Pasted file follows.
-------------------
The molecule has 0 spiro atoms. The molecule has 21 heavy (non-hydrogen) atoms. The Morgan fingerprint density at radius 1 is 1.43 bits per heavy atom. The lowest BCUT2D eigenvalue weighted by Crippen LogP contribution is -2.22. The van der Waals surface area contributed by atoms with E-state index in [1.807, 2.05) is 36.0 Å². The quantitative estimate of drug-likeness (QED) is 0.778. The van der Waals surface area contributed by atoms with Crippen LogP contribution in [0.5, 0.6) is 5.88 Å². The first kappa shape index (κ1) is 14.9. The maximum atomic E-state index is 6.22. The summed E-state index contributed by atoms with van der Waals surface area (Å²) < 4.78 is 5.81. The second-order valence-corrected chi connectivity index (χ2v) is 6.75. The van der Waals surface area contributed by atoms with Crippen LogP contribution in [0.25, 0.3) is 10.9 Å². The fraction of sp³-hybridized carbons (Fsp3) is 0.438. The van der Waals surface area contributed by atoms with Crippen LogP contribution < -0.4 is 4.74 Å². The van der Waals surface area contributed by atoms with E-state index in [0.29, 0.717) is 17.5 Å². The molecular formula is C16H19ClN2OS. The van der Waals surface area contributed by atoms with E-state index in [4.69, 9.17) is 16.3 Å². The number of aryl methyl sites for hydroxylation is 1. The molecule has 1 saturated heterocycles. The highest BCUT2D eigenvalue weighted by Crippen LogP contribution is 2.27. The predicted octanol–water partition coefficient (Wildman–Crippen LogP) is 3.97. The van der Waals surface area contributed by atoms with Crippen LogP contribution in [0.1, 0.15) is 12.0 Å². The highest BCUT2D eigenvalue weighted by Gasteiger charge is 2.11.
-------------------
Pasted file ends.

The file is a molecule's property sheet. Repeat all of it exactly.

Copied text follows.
The molecule has 0 spiro atoms. The molecule has 21 heavy (non-hydrogen) atoms. The Morgan fingerprint density at radius 1 is 1.43 bits per heavy atom. The lowest BCUT2D eigenvalue weighted by Crippen LogP contribution is -2.22. The van der Waals surface area contributed by atoms with E-state index in [1.807, 2.05) is 36.0 Å². The quantitative estimate of drug-likeness (QED) is 0.778. The van der Waals surface area contributed by atoms with Crippen LogP contribution in [0.5, 0.6) is 5.88 Å². The first kappa shape index (κ1) is 14.9. The maximum atomic E-state index is 6.22. The summed E-state index contributed by atoms with van der Waals surface area (Å²) < 4.78 is 5.81. The second-order valence-corrected chi connectivity index (χ2v) is 6.75. The van der Waals surface area contributed by atoms with Crippen LogP contribution in [0.25, 0.3) is 10.9 Å². The fraction of sp³-hybridized carbons (Fsp3) is 0.438. The van der Waals surface area contributed by atoms with Crippen LogP contribution < -0.4 is 4.74 Å². The van der Waals surface area contributed by atoms with E-state index in [0.29, 0.717) is 17.5 Å². The molecular formula is C16H19ClN2OS. The van der Waals surface area contributed by atoms with E-state index in [4.69, 9.17) is 16.3 Å². The number of aryl methyl sites for hydroxylation is 1. The molecule has 1 saturated heterocycles. The highest BCUT2D eigenvalue weighted by Crippen LogP contribution is 2.27. The predicted octanol–water partition coefficient (Wildman–Crippen LogP) is 3.97. The van der Waals surface area contributed by atoms with Crippen LogP contribution in [0.1, 0.15) is 12.0 Å². The highest BCUT2D eigenvalue weighted by Gasteiger charge is 2.11.